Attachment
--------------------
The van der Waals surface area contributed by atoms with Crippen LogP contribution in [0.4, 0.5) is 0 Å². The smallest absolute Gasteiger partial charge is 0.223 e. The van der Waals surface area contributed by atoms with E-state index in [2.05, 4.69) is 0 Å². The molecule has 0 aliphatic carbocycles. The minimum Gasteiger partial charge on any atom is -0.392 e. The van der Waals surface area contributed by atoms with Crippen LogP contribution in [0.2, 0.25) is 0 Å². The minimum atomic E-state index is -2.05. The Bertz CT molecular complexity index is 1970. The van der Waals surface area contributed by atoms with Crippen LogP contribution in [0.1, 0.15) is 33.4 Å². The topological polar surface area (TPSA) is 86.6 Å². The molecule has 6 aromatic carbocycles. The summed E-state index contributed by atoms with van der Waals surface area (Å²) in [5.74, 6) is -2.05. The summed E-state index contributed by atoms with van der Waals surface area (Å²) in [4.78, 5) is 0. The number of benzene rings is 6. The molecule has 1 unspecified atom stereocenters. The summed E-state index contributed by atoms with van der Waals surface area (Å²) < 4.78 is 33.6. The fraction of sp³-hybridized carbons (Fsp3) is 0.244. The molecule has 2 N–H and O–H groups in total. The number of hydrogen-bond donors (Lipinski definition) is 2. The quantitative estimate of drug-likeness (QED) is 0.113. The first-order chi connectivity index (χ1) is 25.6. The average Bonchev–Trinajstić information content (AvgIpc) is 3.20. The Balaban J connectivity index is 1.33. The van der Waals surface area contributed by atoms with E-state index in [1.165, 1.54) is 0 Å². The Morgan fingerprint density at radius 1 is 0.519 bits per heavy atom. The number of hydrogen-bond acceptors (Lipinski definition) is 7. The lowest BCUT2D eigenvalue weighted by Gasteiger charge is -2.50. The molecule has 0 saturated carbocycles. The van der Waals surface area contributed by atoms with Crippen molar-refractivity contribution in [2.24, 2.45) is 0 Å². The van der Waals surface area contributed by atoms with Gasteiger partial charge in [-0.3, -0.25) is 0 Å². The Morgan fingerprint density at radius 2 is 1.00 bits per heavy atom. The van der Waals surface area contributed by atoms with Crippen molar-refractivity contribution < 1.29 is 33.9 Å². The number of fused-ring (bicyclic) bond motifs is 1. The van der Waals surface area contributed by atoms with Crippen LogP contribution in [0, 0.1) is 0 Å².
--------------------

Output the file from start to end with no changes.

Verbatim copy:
The van der Waals surface area contributed by atoms with Crippen LogP contribution in [0.4, 0.5) is 0 Å². The smallest absolute Gasteiger partial charge is 0.223 e. The van der Waals surface area contributed by atoms with E-state index in [2.05, 4.69) is 0 Å². The molecule has 0 aliphatic carbocycles. The minimum Gasteiger partial charge on any atom is -0.392 e. The van der Waals surface area contributed by atoms with Crippen LogP contribution in [0.2, 0.25) is 0 Å². The minimum atomic E-state index is -2.05. The Bertz CT molecular complexity index is 1970. The van der Waals surface area contributed by atoms with Crippen LogP contribution in [0.1, 0.15) is 33.4 Å². The topological polar surface area (TPSA) is 86.6 Å². The molecule has 6 aromatic carbocycles. The summed E-state index contributed by atoms with van der Waals surface area (Å²) in [5.74, 6) is -2.05. The summed E-state index contributed by atoms with van der Waals surface area (Å²) in [4.78, 5) is 0. The number of benzene rings is 6. The molecule has 1 unspecified atom stereocenters. The summed E-state index contributed by atoms with van der Waals surface area (Å²) < 4.78 is 33.6. The fraction of sp³-hybridized carbons (Fsp3) is 0.244. The molecule has 2 N–H and O–H groups in total. The number of hydrogen-bond donors (Lipinski definition) is 2. The quantitative estimate of drug-likeness (QED) is 0.113. The first-order chi connectivity index (χ1) is 25.6. The average Bonchev–Trinajstić information content (AvgIpc) is 3.20. The Balaban J connectivity index is 1.33. The van der Waals surface area contributed by atoms with E-state index in [1.165, 1.54) is 0 Å². The Morgan fingerprint density at radius 1 is 0.519 bits per heavy atom. The number of hydrogen-bond acceptors (Lipinski definition) is 7. The lowest BCUT2D eigenvalue weighted by Gasteiger charge is -2.50. The molecule has 0 saturated carbocycles. The van der Waals surface area contributed by atoms with Crippen molar-refractivity contribution in [2.24, 2.45) is 0 Å². The van der Waals surface area contributed by atoms with Gasteiger partial charge in [-0.3, -0.25) is 0 Å². The Morgan fingerprint density at radius 2 is 1.00 bits per heavy atom. The van der Waals surface area contributed by atoms with Crippen molar-refractivity contribution < 1.29 is 33.9 Å². The number of fused-ring (bicyclic) bond motifs is 1. The van der Waals surface area contributed by atoms with Crippen LogP contribution in [0, 0.1) is 0 Å².